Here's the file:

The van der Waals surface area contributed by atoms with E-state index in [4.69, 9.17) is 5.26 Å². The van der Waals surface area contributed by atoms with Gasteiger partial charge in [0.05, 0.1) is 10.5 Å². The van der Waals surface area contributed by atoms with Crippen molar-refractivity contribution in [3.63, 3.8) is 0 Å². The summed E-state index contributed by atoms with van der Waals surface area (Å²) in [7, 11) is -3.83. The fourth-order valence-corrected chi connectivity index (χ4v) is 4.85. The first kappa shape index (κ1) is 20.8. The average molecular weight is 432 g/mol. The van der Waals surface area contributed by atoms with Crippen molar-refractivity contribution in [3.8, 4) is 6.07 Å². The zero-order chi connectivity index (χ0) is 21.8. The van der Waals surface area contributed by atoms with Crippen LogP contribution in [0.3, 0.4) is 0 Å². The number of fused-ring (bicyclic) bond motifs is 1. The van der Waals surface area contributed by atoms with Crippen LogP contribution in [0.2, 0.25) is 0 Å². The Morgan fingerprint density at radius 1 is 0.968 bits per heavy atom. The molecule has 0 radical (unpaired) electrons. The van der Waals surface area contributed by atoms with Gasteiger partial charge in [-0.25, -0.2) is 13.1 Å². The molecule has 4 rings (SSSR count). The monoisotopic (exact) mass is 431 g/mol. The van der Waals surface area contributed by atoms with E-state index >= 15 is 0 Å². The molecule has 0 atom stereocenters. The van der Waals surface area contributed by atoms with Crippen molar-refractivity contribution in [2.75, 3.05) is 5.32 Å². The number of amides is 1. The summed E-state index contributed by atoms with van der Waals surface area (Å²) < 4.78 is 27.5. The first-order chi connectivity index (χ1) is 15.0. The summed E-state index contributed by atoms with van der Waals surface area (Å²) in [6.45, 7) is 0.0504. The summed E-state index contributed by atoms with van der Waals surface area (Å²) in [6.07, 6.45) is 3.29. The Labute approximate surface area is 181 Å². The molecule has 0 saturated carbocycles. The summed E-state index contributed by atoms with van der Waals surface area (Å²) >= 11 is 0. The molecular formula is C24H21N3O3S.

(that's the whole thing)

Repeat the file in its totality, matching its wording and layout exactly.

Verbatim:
The van der Waals surface area contributed by atoms with E-state index in [4.69, 9.17) is 5.26 Å². The van der Waals surface area contributed by atoms with Gasteiger partial charge in [0.05, 0.1) is 10.5 Å². The van der Waals surface area contributed by atoms with Crippen molar-refractivity contribution in [3.63, 3.8) is 0 Å². The summed E-state index contributed by atoms with van der Waals surface area (Å²) in [7, 11) is -3.83. The fourth-order valence-corrected chi connectivity index (χ4v) is 4.85. The first kappa shape index (κ1) is 20.8. The average molecular weight is 432 g/mol. The van der Waals surface area contributed by atoms with Crippen molar-refractivity contribution in [3.8, 4) is 6.07 Å². The zero-order chi connectivity index (χ0) is 21.8. The van der Waals surface area contributed by atoms with Crippen LogP contribution in [0.3, 0.4) is 0 Å². The number of fused-ring (bicyclic) bond motifs is 1. The van der Waals surface area contributed by atoms with Crippen LogP contribution in [0.2, 0.25) is 0 Å². The Morgan fingerprint density at radius 1 is 0.968 bits per heavy atom. The molecule has 0 radical (unpaired) electrons. The van der Waals surface area contributed by atoms with Gasteiger partial charge in [-0.25, -0.2) is 13.1 Å². The molecule has 4 rings (SSSR count). The monoisotopic (exact) mass is 431 g/mol. The van der Waals surface area contributed by atoms with E-state index >= 15 is 0 Å². The molecule has 0 atom stereocenters. The van der Waals surface area contributed by atoms with Crippen molar-refractivity contribution in [2.75, 3.05) is 5.32 Å². The number of amides is 1. The summed E-state index contributed by atoms with van der Waals surface area (Å²) < 4.78 is 27.5. The first-order chi connectivity index (χ1) is 15.0. The summed E-state index contributed by atoms with van der Waals surface area (Å²) in [6.45, 7) is 0.0504. The summed E-state index contributed by atoms with van der Waals surface area (Å²) in [6.07, 6.45) is 3.29. The Labute approximate surface area is 181 Å². The molecule has 0 saturated carbocycles. The summed E-state index contributed by atoms with van der Waals surface area (Å²) >= 11 is 0. The molecular formula is C24H21N3O3S.